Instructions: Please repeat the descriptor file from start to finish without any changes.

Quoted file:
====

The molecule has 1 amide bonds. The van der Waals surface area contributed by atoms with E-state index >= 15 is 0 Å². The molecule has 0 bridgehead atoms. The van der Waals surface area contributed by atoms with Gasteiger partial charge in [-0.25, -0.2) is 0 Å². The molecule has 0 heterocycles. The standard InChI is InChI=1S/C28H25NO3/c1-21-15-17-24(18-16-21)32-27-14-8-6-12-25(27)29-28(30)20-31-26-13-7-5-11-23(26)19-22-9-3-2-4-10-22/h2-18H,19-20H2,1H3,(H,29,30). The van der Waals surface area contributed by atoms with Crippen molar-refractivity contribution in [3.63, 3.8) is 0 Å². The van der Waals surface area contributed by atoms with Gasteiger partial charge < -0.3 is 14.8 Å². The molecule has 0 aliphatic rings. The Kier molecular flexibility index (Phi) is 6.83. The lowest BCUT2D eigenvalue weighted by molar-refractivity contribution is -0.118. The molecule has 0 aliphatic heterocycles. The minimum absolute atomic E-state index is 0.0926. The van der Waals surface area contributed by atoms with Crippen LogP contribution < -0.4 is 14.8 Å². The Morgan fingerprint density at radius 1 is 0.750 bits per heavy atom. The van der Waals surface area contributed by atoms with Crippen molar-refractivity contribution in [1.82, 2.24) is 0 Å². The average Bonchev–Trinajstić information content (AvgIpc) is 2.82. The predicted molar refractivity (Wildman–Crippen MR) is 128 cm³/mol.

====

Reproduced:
The molecule has 1 amide bonds. The van der Waals surface area contributed by atoms with E-state index >= 15 is 0 Å². The molecule has 0 bridgehead atoms. The van der Waals surface area contributed by atoms with Gasteiger partial charge in [-0.25, -0.2) is 0 Å². The molecule has 0 heterocycles. The standard InChI is InChI=1S/C28H25NO3/c1-21-15-17-24(18-16-21)32-27-14-8-6-12-25(27)29-28(30)20-31-26-13-7-5-11-23(26)19-22-9-3-2-4-10-22/h2-18H,19-20H2,1H3,(H,29,30). The van der Waals surface area contributed by atoms with Crippen molar-refractivity contribution in [3.63, 3.8) is 0 Å². The van der Waals surface area contributed by atoms with Gasteiger partial charge < -0.3 is 14.8 Å². The molecule has 0 aliphatic rings. The Kier molecular flexibility index (Phi) is 6.83. The lowest BCUT2D eigenvalue weighted by molar-refractivity contribution is -0.118. The molecule has 0 aliphatic heterocycles. The minimum absolute atomic E-state index is 0.0926. The van der Waals surface area contributed by atoms with Crippen LogP contribution < -0.4 is 14.8 Å². The Morgan fingerprint density at radius 1 is 0.750 bits per heavy atom. The van der Waals surface area contributed by atoms with Crippen molar-refractivity contribution in [1.82, 2.24) is 0 Å². The average Bonchev–Trinajstić information content (AvgIpc) is 2.82. The predicted molar refractivity (Wildman–Crippen MR) is 128 cm³/mol.